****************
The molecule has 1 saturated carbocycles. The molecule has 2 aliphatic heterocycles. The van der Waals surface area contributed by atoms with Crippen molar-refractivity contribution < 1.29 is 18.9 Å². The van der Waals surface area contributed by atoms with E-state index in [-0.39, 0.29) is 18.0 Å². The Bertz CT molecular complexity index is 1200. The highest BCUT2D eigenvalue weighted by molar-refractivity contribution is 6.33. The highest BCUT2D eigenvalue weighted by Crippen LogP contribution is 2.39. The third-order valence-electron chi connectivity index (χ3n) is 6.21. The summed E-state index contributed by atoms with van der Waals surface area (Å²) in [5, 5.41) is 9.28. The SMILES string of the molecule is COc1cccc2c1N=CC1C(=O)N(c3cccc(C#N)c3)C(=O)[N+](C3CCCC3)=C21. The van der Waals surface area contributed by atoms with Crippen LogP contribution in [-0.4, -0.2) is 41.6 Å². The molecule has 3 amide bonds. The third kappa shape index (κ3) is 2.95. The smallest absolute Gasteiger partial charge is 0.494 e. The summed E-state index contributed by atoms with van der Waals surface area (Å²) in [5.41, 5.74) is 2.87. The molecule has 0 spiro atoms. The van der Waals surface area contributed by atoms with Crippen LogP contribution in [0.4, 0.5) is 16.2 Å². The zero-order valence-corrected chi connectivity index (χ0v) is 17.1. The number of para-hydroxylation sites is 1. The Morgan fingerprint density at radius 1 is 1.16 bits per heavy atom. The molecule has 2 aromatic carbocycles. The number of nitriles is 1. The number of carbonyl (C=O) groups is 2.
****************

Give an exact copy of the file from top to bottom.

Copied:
The molecule has 1 saturated carbocycles. The molecule has 2 aliphatic heterocycles. The van der Waals surface area contributed by atoms with Crippen molar-refractivity contribution < 1.29 is 18.9 Å². The van der Waals surface area contributed by atoms with E-state index in [-0.39, 0.29) is 18.0 Å². The Bertz CT molecular complexity index is 1200. The highest BCUT2D eigenvalue weighted by molar-refractivity contribution is 6.33. The highest BCUT2D eigenvalue weighted by Crippen LogP contribution is 2.39. The third-order valence-electron chi connectivity index (χ3n) is 6.21. The summed E-state index contributed by atoms with van der Waals surface area (Å²) in [5, 5.41) is 9.28. The SMILES string of the molecule is COc1cccc2c1N=CC1C(=O)N(c3cccc(C#N)c3)C(=O)[N+](C3CCCC3)=C21. The van der Waals surface area contributed by atoms with Crippen LogP contribution in [-0.4, -0.2) is 41.6 Å². The molecule has 3 amide bonds. The third kappa shape index (κ3) is 2.95. The smallest absolute Gasteiger partial charge is 0.494 e. The summed E-state index contributed by atoms with van der Waals surface area (Å²) in [5.41, 5.74) is 2.87. The molecule has 0 spiro atoms. The van der Waals surface area contributed by atoms with Crippen LogP contribution in [0.4, 0.5) is 16.2 Å². The zero-order valence-corrected chi connectivity index (χ0v) is 17.1. The number of para-hydroxylation sites is 1. The Morgan fingerprint density at radius 1 is 1.16 bits per heavy atom. The molecule has 2 aromatic carbocycles. The number of nitriles is 1. The number of carbonyl (C=O) groups is 2.